Since their return in 1999, rushing the football has not been the forte of the Cleveland Browns. The Browns braintrust concluded over the off-season that the team must become physically stronger at the point of attack, minimize the mental errors, and play the game with attitude.
Looking back at how well rookie William Green ran with the football in the second-half of the 2002 season, it really came as a surprise that the Browns were able to achieve success in the rushing game. Running the ball in the NFL is an "attitude", as much as anything else.
Not that the offensive linemen are choir-boys, but the offensive line was not the physical, athletic bunch that Davis prefers. The Browns offense came together when the rushing attack and passing game could feed off one another, and achieve the balance that offensive coordinator Bruce Arians had longed for.
From what we've been told, the Browns would like to be a 55-45 type team, meaning they would like to run the football no less that fifty-five percent of the time. To accomplish this, the Browns coaching staff and players geared themselves towards an off-season of dedication in the weight-room. Only starting tackles Ross Verba and Ryan Tucker were locks to retain starting positions heading into the 2003 training camp.
The competition for the quarterback job holds nothing on the battles ensuing along the offensive line.
It has been difficult to discredit the improvement of the offensive line in the 2002 season. A very poor pass-blocking team in 2001, the Browns of 2002 became a unit that provided Holcomb and Couch ample time to throw the football on most occasions. Of the 35 sacks the Browns relinquished in the 2002 season, 24 of those sacks were attributed solely to the offensive line. Of the remaining 11 sacks, they were blamed on missed assignments in the blocking scheme outside of the offensive line (running backs, wide receivers, etc). But the majority of the eleven sacks came from the quarterbacks holding onto the ball too long, from what we've been told.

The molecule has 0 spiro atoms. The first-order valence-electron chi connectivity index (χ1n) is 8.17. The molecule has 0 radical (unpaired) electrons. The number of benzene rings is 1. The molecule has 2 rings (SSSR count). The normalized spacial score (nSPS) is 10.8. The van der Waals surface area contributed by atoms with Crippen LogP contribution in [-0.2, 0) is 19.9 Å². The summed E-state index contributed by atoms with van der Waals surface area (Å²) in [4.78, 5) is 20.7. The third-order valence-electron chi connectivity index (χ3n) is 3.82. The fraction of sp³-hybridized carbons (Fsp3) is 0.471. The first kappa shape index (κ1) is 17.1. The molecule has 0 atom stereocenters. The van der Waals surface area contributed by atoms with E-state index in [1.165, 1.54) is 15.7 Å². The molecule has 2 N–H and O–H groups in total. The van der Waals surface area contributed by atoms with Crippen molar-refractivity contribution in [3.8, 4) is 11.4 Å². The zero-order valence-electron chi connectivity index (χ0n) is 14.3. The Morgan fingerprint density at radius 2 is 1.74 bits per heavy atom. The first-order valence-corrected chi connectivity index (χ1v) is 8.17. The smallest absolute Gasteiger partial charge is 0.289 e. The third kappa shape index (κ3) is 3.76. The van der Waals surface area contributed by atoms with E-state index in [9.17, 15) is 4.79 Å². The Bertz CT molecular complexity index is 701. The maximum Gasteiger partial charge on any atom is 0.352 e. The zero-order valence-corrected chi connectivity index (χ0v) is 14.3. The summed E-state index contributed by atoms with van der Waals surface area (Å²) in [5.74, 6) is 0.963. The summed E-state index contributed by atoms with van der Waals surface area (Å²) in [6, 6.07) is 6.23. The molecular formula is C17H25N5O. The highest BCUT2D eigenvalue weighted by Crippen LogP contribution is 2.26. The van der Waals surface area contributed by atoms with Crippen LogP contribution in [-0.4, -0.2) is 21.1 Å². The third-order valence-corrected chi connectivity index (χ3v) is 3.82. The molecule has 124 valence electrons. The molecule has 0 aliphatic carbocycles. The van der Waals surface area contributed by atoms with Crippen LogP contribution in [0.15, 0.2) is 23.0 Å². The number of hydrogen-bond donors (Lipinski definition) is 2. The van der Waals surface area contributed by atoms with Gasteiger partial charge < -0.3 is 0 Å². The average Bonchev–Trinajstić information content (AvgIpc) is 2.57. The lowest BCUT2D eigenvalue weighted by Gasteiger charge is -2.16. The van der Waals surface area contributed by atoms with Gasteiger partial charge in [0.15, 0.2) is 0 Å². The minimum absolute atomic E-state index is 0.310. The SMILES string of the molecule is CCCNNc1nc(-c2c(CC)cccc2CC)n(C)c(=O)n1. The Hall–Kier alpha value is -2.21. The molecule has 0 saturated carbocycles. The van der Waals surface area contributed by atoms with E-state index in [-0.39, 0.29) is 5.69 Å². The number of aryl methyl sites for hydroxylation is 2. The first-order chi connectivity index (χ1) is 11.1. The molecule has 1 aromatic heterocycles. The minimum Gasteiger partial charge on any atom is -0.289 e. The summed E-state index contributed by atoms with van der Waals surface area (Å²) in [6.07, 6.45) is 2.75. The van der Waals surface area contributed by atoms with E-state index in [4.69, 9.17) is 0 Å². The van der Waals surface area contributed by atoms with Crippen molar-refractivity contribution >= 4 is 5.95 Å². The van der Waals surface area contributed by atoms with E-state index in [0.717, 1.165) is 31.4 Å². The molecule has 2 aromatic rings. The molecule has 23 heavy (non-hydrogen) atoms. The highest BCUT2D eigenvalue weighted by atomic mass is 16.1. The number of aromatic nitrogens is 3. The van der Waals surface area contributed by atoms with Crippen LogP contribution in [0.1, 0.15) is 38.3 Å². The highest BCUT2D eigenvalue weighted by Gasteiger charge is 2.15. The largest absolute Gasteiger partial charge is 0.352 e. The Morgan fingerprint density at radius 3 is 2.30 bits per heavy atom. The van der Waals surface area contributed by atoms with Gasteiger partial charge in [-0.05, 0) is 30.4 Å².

The stunning loss in the playoffs to the Pittsburgh Steelers put the Browns 2002 season into perspective. What got the Browns into the playoffs is what ultimately helped close the door on the season: the running game, or lack of it.
In a story that we know too well, the Steelers challenged the Browns at the point of attack both mentally and physically. Forcing the Browns offense to become one-dimensional, Pittsburgh relied on its defense to shutdown the run and pressure backup quarterback Kelly Holcomb.
The playoff game confirmed what Davis had thought of his team throughout the 2002 season: his stable of offensive linemen were not physical enough to control the line of scrimmage and a there was not an element of 'nasty' that he felt was needed. The offensive line, however, had become a better than average technical group of pass-blockers.
In the weeks heading up the 2003 college player draft, the Browns personnel department had scouted every corner of the country and every small school imaginable to find talent to improve the depth on the roster as a whole. With the Steelers exposing the weakness on the offensive line, selecting a lineman in the first round became a strong possibility. The surprise came when the team selected Notre Dame center Jeff Faine.
Faine, a solid technician at the center position, is known to be a 'little mean and nasty' on the field and plays with attitude. When the team was looking at potential first-round draft choices, Faine was the best fit for the team and an immediate projected starter, since the team had already released starting center Dave Wohlabaugh.
Now, three weeks into Camp Davis and the perception is that the offensive line has yet to take shape. Don't bet on that being the case...